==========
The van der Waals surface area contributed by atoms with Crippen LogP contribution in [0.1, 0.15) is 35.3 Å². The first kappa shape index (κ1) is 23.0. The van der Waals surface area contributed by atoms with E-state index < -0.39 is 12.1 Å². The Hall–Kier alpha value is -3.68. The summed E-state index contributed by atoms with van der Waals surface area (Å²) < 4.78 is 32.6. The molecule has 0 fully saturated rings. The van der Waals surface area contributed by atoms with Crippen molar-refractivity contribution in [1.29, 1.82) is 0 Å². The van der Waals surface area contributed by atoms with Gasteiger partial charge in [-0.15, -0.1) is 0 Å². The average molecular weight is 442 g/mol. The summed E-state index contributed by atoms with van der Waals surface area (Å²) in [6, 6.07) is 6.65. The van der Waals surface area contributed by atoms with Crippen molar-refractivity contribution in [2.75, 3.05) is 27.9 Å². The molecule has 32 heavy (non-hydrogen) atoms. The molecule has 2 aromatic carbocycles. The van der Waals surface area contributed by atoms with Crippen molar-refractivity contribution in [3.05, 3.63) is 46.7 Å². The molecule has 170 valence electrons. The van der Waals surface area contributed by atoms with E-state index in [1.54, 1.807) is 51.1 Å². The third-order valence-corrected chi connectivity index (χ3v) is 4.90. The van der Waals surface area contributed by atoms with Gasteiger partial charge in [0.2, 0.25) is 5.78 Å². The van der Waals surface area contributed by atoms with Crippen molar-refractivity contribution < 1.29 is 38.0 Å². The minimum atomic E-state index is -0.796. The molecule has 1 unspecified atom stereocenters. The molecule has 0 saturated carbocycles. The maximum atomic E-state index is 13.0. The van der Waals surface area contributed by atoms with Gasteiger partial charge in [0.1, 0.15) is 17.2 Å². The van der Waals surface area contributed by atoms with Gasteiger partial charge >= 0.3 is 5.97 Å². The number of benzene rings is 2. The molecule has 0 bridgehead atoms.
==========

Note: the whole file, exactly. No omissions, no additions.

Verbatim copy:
The van der Waals surface area contributed by atoms with Crippen LogP contribution in [0.1, 0.15) is 35.3 Å². The first kappa shape index (κ1) is 23.0. The van der Waals surface area contributed by atoms with E-state index < -0.39 is 12.1 Å². The Hall–Kier alpha value is -3.68. The summed E-state index contributed by atoms with van der Waals surface area (Å²) < 4.78 is 32.6. The molecule has 0 fully saturated rings. The van der Waals surface area contributed by atoms with Crippen molar-refractivity contribution in [1.29, 1.82) is 0 Å². The van der Waals surface area contributed by atoms with Gasteiger partial charge in [-0.15, -0.1) is 0 Å². The average molecular weight is 442 g/mol. The summed E-state index contributed by atoms with van der Waals surface area (Å²) in [6, 6.07) is 6.65. The van der Waals surface area contributed by atoms with Crippen molar-refractivity contribution in [2.75, 3.05) is 27.9 Å². The molecule has 32 heavy (non-hydrogen) atoms. The molecule has 2 aromatic carbocycles. The van der Waals surface area contributed by atoms with Crippen molar-refractivity contribution in [3.05, 3.63) is 46.7 Å². The molecule has 170 valence electrons. The van der Waals surface area contributed by atoms with E-state index in [1.54, 1.807) is 51.1 Å². The third-order valence-corrected chi connectivity index (χ3v) is 4.90. The van der Waals surface area contributed by atoms with Gasteiger partial charge in [0.2, 0.25) is 5.78 Å². The van der Waals surface area contributed by atoms with Crippen molar-refractivity contribution < 1.29 is 38.0 Å². The minimum atomic E-state index is -0.796. The molecule has 1 unspecified atom stereocenters. The molecule has 0 saturated carbocycles. The maximum atomic E-state index is 13.0. The van der Waals surface area contributed by atoms with Gasteiger partial charge in [0.1, 0.15) is 17.2 Å². The van der Waals surface area contributed by atoms with Gasteiger partial charge >= 0.3 is 5.97 Å². The number of benzene rings is 2. The molecule has 0 bridgehead atoms.